Halo Infinite, the latest title in the blockbuster franchise could be set to adopt a ‘game as a service’ model if a recent Fortune Brainstorm Design Conference is to be believed.

Speaking at Fortune’s Brainstorm Design Conference in Singapore, Kiki Wolfkill, head of transmedia at 343 Industries, Wolfkill spoke about designing a game from a perspective of longevity, keeping a title relevant for years to come, and not just release to release.

“What it means to design for an audience now and what it means to design for an audience 10 years from now is really about having a set of rules that people can engage with and buy into for years to come,” Wolfkill said.

The gaming sphere has changed a lot since Halo: Combat Evolved first burst onto the scene in 2001. Today, more and more games develop over their lifetime, which used to come in the form of DLC content, and now comes in the form of the ‘game as a service’ business models that have polarised the community. Title’s like Fortnite have dominated the scene with this business model, while others have ultimately flopped.

“We have to be able to change content quickly,” Wolfkill said. “We can’t afford to wait three years every time we drop a new product and have it be a black box because the games kids are playing are changing every week.” The truth is that the gaming scene is driven by the concept of ‘the next big thing.’ The challenge companies like 343 are facing with titles like Halo Infinite, is how to ensure that their titles maintain a player base and generate revenue as that trending title changes hands week by week.

If Wolfkill’s statements are being read correctly, it seems that 343 could very well be looking at a making Halo Infinite follow the game as a service model, a move that is sure to polarise members of the community, but could well be the spark the franchise needs to get back to glory.

Halo Infinite Screenshot

343 Industries has recently been putting together a team of Professional players to develop the multiplayer for Halo Infinite, a move that could well create the best Halo multiplayer experience in years. If the title launches with a solid multiplayer and a clear roadmap that gets regularly updated as to what fans can expect, be it new maps or events and missions, there is no reason that the model cannot breathe a spark into the title that keeps people coming back for more.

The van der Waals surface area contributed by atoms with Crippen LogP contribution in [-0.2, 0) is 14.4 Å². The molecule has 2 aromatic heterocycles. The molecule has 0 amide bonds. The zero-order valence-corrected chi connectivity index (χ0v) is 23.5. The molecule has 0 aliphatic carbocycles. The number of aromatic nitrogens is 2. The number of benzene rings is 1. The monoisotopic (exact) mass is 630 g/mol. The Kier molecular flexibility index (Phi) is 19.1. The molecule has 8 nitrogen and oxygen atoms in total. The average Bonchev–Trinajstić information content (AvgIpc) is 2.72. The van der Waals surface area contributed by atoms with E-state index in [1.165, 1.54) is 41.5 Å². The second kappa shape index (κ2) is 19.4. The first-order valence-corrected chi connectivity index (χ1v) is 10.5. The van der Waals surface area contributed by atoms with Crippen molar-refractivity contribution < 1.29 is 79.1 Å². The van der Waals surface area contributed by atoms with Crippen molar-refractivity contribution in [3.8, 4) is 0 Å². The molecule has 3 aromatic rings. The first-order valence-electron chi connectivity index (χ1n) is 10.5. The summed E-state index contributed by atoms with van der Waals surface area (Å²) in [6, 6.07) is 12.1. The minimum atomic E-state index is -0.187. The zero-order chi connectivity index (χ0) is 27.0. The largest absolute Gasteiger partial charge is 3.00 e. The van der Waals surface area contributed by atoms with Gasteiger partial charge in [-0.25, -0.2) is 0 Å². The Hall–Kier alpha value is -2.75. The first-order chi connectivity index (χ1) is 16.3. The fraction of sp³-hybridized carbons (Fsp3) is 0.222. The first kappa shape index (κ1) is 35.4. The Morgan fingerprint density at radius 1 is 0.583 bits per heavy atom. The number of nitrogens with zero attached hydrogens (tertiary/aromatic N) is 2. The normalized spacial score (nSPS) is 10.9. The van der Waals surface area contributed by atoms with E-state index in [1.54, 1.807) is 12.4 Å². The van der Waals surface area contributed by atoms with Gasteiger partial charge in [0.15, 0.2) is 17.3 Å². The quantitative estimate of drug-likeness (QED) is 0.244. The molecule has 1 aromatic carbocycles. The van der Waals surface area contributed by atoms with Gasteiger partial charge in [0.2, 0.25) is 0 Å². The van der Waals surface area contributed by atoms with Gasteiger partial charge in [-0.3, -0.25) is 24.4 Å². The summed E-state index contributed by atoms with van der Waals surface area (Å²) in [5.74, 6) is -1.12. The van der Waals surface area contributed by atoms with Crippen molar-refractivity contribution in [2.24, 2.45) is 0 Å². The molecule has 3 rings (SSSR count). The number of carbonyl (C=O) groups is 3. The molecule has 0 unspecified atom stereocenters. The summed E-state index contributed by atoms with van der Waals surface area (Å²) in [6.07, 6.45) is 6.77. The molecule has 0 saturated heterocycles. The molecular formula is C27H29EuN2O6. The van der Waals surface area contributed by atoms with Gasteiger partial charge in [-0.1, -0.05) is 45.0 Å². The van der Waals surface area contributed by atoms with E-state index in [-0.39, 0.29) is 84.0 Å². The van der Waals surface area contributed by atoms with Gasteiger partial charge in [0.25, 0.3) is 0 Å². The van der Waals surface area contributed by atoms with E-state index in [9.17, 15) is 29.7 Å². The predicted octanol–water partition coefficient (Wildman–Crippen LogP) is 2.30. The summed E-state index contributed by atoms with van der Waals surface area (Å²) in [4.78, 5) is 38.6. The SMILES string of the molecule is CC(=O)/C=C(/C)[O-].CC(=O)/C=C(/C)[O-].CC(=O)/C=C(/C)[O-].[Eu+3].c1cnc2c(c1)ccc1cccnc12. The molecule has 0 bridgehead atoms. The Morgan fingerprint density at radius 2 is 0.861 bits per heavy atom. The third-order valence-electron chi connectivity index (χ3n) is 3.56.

Microsoft has a good track record with this sort of regular content and communication with the players with the Forza Horizon series, especially the latest release, Forza Horizon 4. We’ve seen regularly updated titles like Fortnite completely dominate and with the announcement of Apex Legends following a similar model and beating out Fortnite it Twitch views, it’s certainly clear to see why the developer would want to follow such a model.

Honestly, if 343 Industries put everything behind the title, and continue support for their HCS Grassroots programe, there is no reason why such a model for Halo Infinite wouldn’t do the title wonders, especially if it lead to a flourishing competitive scene with regular map pool updates that keeps the game fresh and interesting to players and viewers alike.

In closing, Wolfkill also brought up the extended universe of Halo outside of the games, which has been widely accepted by fans in the form of books and shorts, and it seems that more content in this realm is on the radar for 343.

“Halo is a universe,” Wolfkill said. “There are all sorts of experiences and stories that we tell around the game based on the idea of how to engage audiences differently, how to let people come into the world in a different way [through] a medium they’re most comfortable with.” 

What do you think? Would releasing Halo Infinite with a game as a service model be a good thing for the title? Or would it bury the game under the influx of free-to-play titles that have captivated the market? Let us know in the comments below!

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